Body image requires self-reflection, conscious recognition


Anne Marie Yurik, co-features editor

I’ve been told I’m a generally positive person. Yet recently my friend told me that I’m positive about virtually everything except myself. I decided to put her to the test by counting how many times I said degrading things about myself. Over one week, I said and thought around 80.

Before writing this article, I never truly realized how I viewed myself. Now, I can begin to grasp how accepting your body image is as much a personal thing as it is a societal problem. It’s a personal decision to concede to negative comments about yourself or refute compliments.

I never trust the compliments my mother or family gives; I always assumed that everybody in my family thought I was beautiful since we share the same bloodline. However, I’ve realized that’s because my perception of my own beauty has to start with myself and end with constant support from everyone around me.

When I was exposed to others who mindlessly fat-shamed themselves during lunch by saying, ‘Oh, I’m so fat’ after eating, I thought that meant I was ugly. I immediately questioned myself by thinking, Well, if they feel that way about themselves, what do they think of me? I wouldn’t eat some of my food or eat somewhere else so they wouldn’t see me eating.

I still get a little self-conscious whenever I hear someone talk about how they’re eating so much or how fat they are. Looking back on those experiences, though, I can see that they were not secretly thinking about me or my weight. They were not looking at me hatefully like how I looked at myself. They were simply doing what I would do every morning in the mirror: put themselves down.

Even after exercising, dieting and reading other blogs about how to gain self confidence, I still undermine myself like the people at the lunch tables. I do not look in the mirror before heading out to early bird and think, “I look good,” but I no longer look at myself and fail to see beyond my flaws.

I have learned I cannot blame societal beauty standards for what I see in the mirror. When I looked at myself with disgust in my wide waist and not so toned body, I brushed-off everything else good about myself.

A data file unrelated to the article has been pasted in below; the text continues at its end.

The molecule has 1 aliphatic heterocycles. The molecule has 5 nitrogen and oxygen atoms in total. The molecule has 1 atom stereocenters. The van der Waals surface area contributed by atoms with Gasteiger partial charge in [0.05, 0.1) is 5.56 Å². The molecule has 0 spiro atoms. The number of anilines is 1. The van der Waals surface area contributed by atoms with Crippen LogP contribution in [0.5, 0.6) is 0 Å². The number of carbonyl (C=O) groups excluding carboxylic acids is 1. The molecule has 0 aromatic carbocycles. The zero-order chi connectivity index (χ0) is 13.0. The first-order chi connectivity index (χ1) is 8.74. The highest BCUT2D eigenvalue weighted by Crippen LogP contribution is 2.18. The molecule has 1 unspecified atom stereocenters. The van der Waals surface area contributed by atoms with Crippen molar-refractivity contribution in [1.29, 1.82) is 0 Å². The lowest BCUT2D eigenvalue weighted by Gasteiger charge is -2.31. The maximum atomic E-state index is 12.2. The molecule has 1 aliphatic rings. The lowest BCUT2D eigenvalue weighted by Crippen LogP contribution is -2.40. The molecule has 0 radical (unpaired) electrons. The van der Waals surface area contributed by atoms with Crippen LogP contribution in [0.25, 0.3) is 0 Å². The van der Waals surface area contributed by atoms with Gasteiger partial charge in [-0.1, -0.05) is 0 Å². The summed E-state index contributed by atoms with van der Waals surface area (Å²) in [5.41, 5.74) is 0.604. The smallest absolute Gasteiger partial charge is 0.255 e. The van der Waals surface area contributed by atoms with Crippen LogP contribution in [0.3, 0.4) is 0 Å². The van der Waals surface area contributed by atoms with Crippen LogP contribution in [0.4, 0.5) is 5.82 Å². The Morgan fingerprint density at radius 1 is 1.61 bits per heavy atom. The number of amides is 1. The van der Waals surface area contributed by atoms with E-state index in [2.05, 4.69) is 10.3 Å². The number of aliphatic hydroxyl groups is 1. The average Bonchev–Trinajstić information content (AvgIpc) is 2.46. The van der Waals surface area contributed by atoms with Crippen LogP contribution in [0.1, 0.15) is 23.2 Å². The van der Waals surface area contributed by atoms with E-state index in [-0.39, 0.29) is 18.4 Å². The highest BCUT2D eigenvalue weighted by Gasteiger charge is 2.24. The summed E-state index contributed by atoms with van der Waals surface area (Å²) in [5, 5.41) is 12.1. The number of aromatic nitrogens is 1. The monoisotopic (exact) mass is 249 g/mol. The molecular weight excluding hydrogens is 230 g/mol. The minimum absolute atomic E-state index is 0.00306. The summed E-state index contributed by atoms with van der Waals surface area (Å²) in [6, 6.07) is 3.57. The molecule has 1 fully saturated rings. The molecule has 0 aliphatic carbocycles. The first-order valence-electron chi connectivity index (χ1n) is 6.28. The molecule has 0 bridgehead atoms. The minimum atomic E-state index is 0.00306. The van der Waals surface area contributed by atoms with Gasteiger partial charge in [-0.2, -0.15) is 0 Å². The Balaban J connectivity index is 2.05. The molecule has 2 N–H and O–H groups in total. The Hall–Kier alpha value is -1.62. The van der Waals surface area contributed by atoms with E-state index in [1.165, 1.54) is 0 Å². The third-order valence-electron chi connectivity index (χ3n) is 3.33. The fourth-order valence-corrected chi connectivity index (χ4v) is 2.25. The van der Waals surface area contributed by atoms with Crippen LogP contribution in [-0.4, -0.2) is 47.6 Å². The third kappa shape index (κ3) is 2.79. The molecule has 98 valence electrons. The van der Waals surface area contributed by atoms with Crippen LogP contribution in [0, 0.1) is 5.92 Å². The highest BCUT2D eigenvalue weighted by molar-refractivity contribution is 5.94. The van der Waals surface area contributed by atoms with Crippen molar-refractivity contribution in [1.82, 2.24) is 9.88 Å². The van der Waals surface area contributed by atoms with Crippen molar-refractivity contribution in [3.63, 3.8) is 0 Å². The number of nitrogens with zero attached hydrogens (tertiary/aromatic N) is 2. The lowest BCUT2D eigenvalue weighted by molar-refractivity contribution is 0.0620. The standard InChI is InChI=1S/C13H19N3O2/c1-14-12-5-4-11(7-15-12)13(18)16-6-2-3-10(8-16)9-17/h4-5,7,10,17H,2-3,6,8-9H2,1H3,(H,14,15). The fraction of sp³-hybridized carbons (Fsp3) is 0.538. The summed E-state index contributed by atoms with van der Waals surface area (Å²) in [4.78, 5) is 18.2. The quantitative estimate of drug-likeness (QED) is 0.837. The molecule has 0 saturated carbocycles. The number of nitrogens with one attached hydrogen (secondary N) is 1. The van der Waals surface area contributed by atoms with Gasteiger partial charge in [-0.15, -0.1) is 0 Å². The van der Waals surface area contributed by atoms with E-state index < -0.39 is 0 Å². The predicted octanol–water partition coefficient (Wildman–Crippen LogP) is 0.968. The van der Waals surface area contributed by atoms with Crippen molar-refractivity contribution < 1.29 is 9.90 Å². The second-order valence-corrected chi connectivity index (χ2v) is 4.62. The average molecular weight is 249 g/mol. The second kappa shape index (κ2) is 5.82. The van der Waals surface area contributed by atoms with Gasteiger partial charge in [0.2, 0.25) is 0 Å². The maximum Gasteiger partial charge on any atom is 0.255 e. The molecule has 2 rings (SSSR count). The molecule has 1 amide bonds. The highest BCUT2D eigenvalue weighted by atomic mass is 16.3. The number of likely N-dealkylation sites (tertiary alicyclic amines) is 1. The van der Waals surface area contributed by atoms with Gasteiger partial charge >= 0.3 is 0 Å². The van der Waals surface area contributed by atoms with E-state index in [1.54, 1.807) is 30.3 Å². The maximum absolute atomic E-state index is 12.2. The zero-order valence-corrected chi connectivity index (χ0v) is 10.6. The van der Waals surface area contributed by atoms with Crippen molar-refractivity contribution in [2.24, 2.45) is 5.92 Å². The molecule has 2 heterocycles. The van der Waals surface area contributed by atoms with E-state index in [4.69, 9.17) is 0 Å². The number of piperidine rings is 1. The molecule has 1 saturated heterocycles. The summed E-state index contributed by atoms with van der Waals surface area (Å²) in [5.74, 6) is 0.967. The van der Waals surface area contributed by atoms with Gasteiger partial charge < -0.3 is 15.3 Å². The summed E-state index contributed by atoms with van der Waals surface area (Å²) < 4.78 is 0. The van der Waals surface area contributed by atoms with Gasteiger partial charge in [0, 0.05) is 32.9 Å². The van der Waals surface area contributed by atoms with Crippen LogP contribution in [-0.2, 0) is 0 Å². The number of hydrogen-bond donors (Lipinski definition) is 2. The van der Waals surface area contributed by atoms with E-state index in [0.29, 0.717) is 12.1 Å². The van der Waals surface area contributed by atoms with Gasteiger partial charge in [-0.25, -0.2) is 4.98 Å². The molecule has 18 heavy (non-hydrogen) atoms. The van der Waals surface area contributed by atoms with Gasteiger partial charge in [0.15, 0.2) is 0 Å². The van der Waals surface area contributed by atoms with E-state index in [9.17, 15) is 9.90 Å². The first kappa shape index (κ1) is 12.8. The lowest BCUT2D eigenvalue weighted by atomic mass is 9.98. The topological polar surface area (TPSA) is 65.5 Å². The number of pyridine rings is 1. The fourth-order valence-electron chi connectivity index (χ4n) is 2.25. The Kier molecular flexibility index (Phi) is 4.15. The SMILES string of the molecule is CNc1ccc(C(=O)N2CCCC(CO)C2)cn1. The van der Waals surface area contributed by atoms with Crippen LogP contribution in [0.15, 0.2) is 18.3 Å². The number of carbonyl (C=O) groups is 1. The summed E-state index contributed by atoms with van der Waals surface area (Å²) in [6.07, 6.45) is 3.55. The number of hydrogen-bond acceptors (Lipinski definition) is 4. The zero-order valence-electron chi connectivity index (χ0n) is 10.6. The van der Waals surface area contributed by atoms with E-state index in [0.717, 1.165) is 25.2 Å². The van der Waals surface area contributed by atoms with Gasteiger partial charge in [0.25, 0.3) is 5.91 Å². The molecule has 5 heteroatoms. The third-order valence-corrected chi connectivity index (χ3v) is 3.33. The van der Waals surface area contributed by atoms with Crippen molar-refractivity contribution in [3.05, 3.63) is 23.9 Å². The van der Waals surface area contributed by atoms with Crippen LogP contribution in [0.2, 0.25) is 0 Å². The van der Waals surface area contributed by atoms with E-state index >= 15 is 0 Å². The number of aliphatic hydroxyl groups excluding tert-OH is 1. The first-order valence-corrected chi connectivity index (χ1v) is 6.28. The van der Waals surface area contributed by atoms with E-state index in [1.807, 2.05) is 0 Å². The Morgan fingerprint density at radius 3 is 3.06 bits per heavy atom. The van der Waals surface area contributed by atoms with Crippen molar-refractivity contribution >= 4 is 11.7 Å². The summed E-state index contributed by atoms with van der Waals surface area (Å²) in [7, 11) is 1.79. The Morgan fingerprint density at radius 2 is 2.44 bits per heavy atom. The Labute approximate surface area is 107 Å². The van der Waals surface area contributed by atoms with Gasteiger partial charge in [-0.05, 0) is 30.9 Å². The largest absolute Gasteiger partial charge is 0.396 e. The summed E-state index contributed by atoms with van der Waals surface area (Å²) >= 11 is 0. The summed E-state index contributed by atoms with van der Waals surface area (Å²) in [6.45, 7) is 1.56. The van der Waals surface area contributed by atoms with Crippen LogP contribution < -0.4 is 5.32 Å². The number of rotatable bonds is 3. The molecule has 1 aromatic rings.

We often look into the mirror and expect our bodies to look like supermodels and everyone we see on TV, but beauty is fading. When I’m 80, I’ll have a lot more worries than my waistline and the number on a scale. So, why did I, for so long, spend an unreasonable amount of time forming my life around those two things? Focusing on something temporary makes us forget all our other dazzling qualities.

If you don’t look in the mirror anymore because you feel ashamed or ugly, I just want to let you know that a mirror doesn’t show talent, personality or even beauty.

According to social worker David Hartman, adolescence is typically a period full of self examination based on what we see around us. So, the thoughts are generated in our mind, but the standards are created by the social construct and media around us.

“More often than not we have moments where we struggle with [body image],” Hartman said. “I think that all kids are thinking about their bodies in relation to their peers, and, […] most kids probably go through times in their lives where they probably wish they were x, y or z.”

It’s important to recognize we are not the only ones struggling with ourselves; being mindful of our comments can go a long way. If we all thought about the impact of our words and took two minutes everyday to make someone feel better, the world would be a much more positive place; we could support those who have a difficult time getting through the hyper critical part of adolescence.

If you find yourself in a rut because you think everyone around you believes you aren’t pretty enough or feel like you’re not pretty enough, this is me telling you that you are so gorgeous, and more people than you know feel the same way.